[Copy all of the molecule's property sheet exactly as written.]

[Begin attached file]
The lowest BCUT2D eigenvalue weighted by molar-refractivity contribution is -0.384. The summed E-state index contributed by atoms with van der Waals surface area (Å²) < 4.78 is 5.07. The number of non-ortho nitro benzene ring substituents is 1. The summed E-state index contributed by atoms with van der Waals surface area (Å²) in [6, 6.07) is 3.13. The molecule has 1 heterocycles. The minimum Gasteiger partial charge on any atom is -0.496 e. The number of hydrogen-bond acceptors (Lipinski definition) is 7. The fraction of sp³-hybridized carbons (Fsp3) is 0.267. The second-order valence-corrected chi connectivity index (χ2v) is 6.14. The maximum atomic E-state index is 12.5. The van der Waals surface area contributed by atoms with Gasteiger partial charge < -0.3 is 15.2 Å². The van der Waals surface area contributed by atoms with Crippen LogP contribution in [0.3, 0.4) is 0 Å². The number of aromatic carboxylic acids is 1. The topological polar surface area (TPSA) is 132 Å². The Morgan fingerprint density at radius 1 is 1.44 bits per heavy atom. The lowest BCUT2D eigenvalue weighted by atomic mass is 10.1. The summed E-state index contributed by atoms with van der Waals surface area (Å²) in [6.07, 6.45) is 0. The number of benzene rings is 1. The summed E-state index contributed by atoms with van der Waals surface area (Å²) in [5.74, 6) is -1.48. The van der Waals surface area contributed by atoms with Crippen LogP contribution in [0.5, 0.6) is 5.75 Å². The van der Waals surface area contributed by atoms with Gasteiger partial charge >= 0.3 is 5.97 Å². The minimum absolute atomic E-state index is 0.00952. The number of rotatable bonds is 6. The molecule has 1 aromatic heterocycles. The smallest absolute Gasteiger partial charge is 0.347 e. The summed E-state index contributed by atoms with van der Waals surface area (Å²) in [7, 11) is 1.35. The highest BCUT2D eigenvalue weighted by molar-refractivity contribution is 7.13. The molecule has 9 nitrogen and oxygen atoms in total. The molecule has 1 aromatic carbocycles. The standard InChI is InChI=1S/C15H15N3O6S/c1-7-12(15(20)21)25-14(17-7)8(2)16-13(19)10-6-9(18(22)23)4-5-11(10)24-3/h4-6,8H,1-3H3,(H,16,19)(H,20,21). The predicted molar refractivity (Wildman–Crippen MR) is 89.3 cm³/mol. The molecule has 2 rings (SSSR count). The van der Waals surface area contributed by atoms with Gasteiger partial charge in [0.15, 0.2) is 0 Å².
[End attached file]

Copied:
The lowest BCUT2D eigenvalue weighted by molar-refractivity contribution is -0.384. The summed E-state index contributed by atoms with van der Waals surface area (Å²) < 4.78 is 5.07. The number of non-ortho nitro benzene ring substituents is 1. The summed E-state index contributed by atoms with van der Waals surface area (Å²) in [6, 6.07) is 3.13. The molecule has 1 heterocycles. The minimum Gasteiger partial charge on any atom is -0.496 e. The number of hydrogen-bond acceptors (Lipinski definition) is 7. The fraction of sp³-hybridized carbons (Fsp3) is 0.267. The second-order valence-corrected chi connectivity index (χ2v) is 6.14. The maximum atomic E-state index is 12.5. The van der Waals surface area contributed by atoms with Gasteiger partial charge < -0.3 is 15.2 Å². The van der Waals surface area contributed by atoms with Crippen LogP contribution in [0.3, 0.4) is 0 Å². The number of aromatic carboxylic acids is 1. The topological polar surface area (TPSA) is 132 Å². The Morgan fingerprint density at radius 1 is 1.44 bits per heavy atom. The lowest BCUT2D eigenvalue weighted by atomic mass is 10.1. The summed E-state index contributed by atoms with van der Waals surface area (Å²) in [6.07, 6.45) is 0. The number of benzene rings is 1. The summed E-state index contributed by atoms with van der Waals surface area (Å²) in [5.74, 6) is -1.48. The van der Waals surface area contributed by atoms with Crippen LogP contribution in [0.5, 0.6) is 5.75 Å². The van der Waals surface area contributed by atoms with Gasteiger partial charge >= 0.3 is 5.97 Å². The minimum absolute atomic E-state index is 0.00952. The number of rotatable bonds is 6. The molecule has 1 aromatic heterocycles. The smallest absolute Gasteiger partial charge is 0.347 e. The summed E-state index contributed by atoms with van der Waals surface area (Å²) in [7, 11) is 1.35. The highest BCUT2D eigenvalue weighted by molar-refractivity contribution is 7.13. The molecule has 9 nitrogen and oxygen atoms in total. The molecule has 1 aromatic carbocycles. The standard InChI is InChI=1S/C15H15N3O6S/c1-7-12(15(20)21)25-14(17-7)8(2)16-13(19)10-6-9(18(22)23)4-5-11(10)24-3/h4-6,8H,1-3H3,(H,16,19)(H,20,21). The predicted molar refractivity (Wildman–Crippen MR) is 89.3 cm³/mol. The molecule has 2 rings (SSSR count). The van der Waals surface area contributed by atoms with Gasteiger partial charge in [0.15, 0.2) is 0 Å².